Susan Sontag used to say that “photographs are a way of imprisoning reality,” a way of paralyzing time and appropriating the world through an image. For photographer Sophie Rivera, the reality was immense, and her images are testimony to that.
Born in 1938 in the Bronx, New York, Sophie Rivera was an American artist and photographer of Puerto Rican descent, recognized for her activism through education and for her photographic series that redefined Puerto Rican identity in the United States.
Rivera studied at the New School for Social Research and the Apeiron Workshops in Millerton and would make her work and vision known through the success of her 1978 photographic series Nuyorican Portraits, which included 50 black and white portraits taken in her home of Puerto Ricans in her neighborhood.
Sophie Rivera was also an early member and instructor of En Foco, a non-profit organization focused on contemporary fine art and photographers of diverse cultures.
In Nuyorican Portraits, Rivera sought to deconstruct the stereotype of the Puerto Rican in the United States and highlight diversity through a personal quest.
Her most famous series, six pieces from the collection, was presented at Yankee Stadium on December 14, 1989, in an exhibition entitled Revelations: A Latino Portfolio. Subsequently, 36 of the fifty photographs were destroyed in a studio fire.
As Buzzfeed recounts, Rivera’s work is now in museums such as the Smithsonian and the Brooklyn Museum, galleries, and private collections around the world. Rivera also practiced street photography, photographing the Latino residents and neighbors of her Morningside Heights neighborhood. As a street photographer, she was eclectic and independent. She could also be critical of her colleagues in the photography world, many of them white men.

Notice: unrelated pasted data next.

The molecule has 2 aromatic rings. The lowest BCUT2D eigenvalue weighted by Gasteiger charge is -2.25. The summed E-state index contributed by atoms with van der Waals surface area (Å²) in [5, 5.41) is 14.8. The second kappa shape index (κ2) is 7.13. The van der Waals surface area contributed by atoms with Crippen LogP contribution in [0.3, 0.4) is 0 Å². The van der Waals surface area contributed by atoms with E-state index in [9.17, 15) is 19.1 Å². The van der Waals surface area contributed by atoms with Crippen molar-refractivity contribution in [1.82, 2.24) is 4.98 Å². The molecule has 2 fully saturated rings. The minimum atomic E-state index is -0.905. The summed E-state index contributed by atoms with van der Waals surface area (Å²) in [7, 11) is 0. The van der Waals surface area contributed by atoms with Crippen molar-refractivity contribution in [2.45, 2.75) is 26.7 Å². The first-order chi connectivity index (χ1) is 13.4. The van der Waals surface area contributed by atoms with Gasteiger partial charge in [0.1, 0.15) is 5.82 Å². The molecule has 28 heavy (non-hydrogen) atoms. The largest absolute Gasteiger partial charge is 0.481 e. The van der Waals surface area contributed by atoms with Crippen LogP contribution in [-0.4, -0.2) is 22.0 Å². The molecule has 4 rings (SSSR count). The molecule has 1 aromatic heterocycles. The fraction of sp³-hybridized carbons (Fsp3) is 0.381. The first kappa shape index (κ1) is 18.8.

“She had a camera when we met; she took some pictures, but she worked as a belly dancer at the time,” her husband for 60 years, Dr. Martin Hurwitz, told the media. “Photography gripped her,” Hurwitz said. “She started taking pictures of everything, the neighborhood. She was my wife, but she was incredibly talented as well. She worked really hard at it. She was a good citizen, great artist, and we loved each other.”
Rivera’s work also explored and challenged the social view of the female sex, which made her a “radical” woman in Latin American art of the 1980s.
“One of the things that she’s important for, she was a true feminist,” said Cecilia Fajardo-Hill, an art historian and independent curator of over 30 years and a champion of Sophie Rivera’s work, to Buzzfeed.
“I don’t really know as much work as powerful as hers,” said Fajardo-Hill. “Her most important work is extremely intimate, about herself and about Martin and about the body. In her Rouge et Noir series, she celebrates women’s bodies through these still lifes, even when they’re a still life of a toilet bowl. I think that the way she beautified this is important.”